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BGMA demands NI-only medicine rules are scrapped


BGMA demands NI-only medicine rules are scrapped

Representatives for UK drug companies have warned that the European Union’s proposals for easing the flow of medicines under the Northern Ireland Protocol are inadequate, with over 3,000 drugs at risk of being withdrawn.

Some Great Britain-based companies have already declared their intention to stop distributing some products in Northern Ireland, with health minister Robin Swann recently saying he had been notified of 910 medicines that were due to be withdrawn and a further 2,400 at risk.

The terms of the protocol state that Northern Ireland-bound medicines that have been batch tested by authorities in Great Britain will also need to be tested in NI or the EU, creating additional supply chain complexity and costs.

To avoid these issues in the short term, the UK has extended indefinitely the grace period that prevents further checks from coming into place – but no conclusive arrangements have yet been agreed.

The EU has proposed that batch testing of medicines bound for Northern Ireland could go on taking place in Great Britain with specific additional safeguards such as separate licences for Northern Ireland and specific labels on packs going to Northern Ireland.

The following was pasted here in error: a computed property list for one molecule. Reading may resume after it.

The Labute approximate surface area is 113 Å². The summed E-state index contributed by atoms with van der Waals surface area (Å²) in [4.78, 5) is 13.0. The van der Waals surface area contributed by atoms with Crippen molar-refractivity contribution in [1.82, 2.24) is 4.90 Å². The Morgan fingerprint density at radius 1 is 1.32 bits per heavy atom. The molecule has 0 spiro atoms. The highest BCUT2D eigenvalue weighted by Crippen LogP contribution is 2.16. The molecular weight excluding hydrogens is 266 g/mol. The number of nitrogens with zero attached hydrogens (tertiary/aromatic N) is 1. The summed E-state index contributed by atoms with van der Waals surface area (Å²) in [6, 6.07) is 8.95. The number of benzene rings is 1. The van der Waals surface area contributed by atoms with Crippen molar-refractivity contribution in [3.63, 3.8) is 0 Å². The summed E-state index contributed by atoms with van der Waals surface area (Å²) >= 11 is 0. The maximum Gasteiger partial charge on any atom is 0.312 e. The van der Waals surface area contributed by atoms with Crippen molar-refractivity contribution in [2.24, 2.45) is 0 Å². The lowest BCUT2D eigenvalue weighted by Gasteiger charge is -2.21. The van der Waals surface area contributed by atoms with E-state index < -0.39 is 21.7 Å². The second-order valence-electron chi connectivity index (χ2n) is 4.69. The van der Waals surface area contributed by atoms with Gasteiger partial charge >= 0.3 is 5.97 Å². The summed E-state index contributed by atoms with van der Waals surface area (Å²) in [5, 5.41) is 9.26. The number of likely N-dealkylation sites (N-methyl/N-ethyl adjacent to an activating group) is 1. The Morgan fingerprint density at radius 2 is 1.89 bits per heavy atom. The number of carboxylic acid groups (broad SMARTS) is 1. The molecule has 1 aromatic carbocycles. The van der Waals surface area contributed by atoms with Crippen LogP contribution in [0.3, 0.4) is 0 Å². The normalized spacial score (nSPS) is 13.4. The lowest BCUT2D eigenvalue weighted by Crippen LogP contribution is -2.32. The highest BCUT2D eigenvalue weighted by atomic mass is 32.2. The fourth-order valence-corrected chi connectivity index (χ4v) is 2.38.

But the British Generic Manufacturers Association hit back at this, saying that having NI-only rules of any kind would create upheaval.

The BGMA said: “The EU’s proposal would make trade in medicines, and supplying Northern Ireland, even harder since it hammers home the need for a separate and specialised Northern Ireland product (distinct from a GB one).

“The proposed EU solution fails to recognise the added complexity its additional measures would bring.

“In an environment where margins are razor-thin, extra complexity isn’t feasible. The alternatives – a UK-wide licence for medicines – would service Northern Irish patients best.”

EU proposed “a set of measures that we believe are unworkable,” the association concluded.

The UK Government has asked that medicines be removed from the scope of the Northern Ireland Protocol.

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